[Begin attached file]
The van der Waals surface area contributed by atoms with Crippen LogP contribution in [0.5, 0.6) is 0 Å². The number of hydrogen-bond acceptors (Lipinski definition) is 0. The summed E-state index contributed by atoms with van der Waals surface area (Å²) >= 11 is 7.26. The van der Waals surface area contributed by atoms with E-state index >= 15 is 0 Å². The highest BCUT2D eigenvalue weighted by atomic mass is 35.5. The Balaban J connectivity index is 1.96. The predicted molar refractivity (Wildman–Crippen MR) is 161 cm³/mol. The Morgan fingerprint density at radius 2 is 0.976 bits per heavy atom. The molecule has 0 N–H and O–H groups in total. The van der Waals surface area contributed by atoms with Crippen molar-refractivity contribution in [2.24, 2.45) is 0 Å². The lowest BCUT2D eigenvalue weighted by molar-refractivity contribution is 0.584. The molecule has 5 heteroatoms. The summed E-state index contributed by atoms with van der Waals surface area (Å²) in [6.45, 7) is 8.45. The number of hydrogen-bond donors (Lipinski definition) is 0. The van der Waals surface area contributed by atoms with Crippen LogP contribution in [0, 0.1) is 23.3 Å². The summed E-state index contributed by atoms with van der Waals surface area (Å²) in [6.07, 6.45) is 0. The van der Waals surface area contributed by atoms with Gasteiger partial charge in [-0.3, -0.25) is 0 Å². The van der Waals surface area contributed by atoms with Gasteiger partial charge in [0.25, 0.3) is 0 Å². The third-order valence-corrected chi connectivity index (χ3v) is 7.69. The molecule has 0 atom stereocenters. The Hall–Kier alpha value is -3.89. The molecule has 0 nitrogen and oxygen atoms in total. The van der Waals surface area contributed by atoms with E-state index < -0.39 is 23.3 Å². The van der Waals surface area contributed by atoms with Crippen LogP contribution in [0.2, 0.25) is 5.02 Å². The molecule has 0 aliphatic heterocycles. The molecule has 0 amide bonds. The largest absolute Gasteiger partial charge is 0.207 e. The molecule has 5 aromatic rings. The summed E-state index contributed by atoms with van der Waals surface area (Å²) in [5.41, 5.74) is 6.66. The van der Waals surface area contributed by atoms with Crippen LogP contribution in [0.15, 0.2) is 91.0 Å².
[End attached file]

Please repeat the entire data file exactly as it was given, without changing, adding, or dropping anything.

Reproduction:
The van der Waals surface area contributed by atoms with Crippen LogP contribution in [0.5, 0.6) is 0 Å². The number of hydrogen-bond acceptors (Lipinski definition) is 0. The summed E-state index contributed by atoms with van der Waals surface area (Å²) >= 11 is 7.26. The van der Waals surface area contributed by atoms with E-state index >= 15 is 0 Å². The highest BCUT2D eigenvalue weighted by atomic mass is 35.5. The Balaban J connectivity index is 1.96. The predicted molar refractivity (Wildman–Crippen MR) is 161 cm³/mol. The Morgan fingerprint density at radius 2 is 0.976 bits per heavy atom. The molecule has 0 N–H and O–H groups in total. The van der Waals surface area contributed by atoms with Crippen molar-refractivity contribution in [2.24, 2.45) is 0 Å². The lowest BCUT2D eigenvalue weighted by molar-refractivity contribution is 0.584. The molecule has 5 heteroatoms. The summed E-state index contributed by atoms with van der Waals surface area (Å²) in [6.45, 7) is 8.45. The number of hydrogen-bond donors (Lipinski definition) is 0. The van der Waals surface area contributed by atoms with Crippen LogP contribution in [0, 0.1) is 23.3 Å². The summed E-state index contributed by atoms with van der Waals surface area (Å²) in [6.07, 6.45) is 0. The van der Waals surface area contributed by atoms with Gasteiger partial charge in [-0.3, -0.25) is 0 Å². The van der Waals surface area contributed by atoms with Gasteiger partial charge in [0.25, 0.3) is 0 Å². The third-order valence-corrected chi connectivity index (χ3v) is 7.69. The molecule has 0 atom stereocenters. The Hall–Kier alpha value is -3.89. The molecule has 0 nitrogen and oxygen atoms in total. The van der Waals surface area contributed by atoms with E-state index < -0.39 is 23.3 Å². The van der Waals surface area contributed by atoms with Crippen LogP contribution in [0.2, 0.25) is 5.02 Å². The molecule has 0 aliphatic heterocycles. The molecule has 0 amide bonds. The largest absolute Gasteiger partial charge is 0.207 e. The molecule has 5 aromatic rings. The summed E-state index contributed by atoms with van der Waals surface area (Å²) in [5.41, 5.74) is 6.66. The van der Waals surface area contributed by atoms with Crippen LogP contribution in [0.15, 0.2) is 91.0 Å².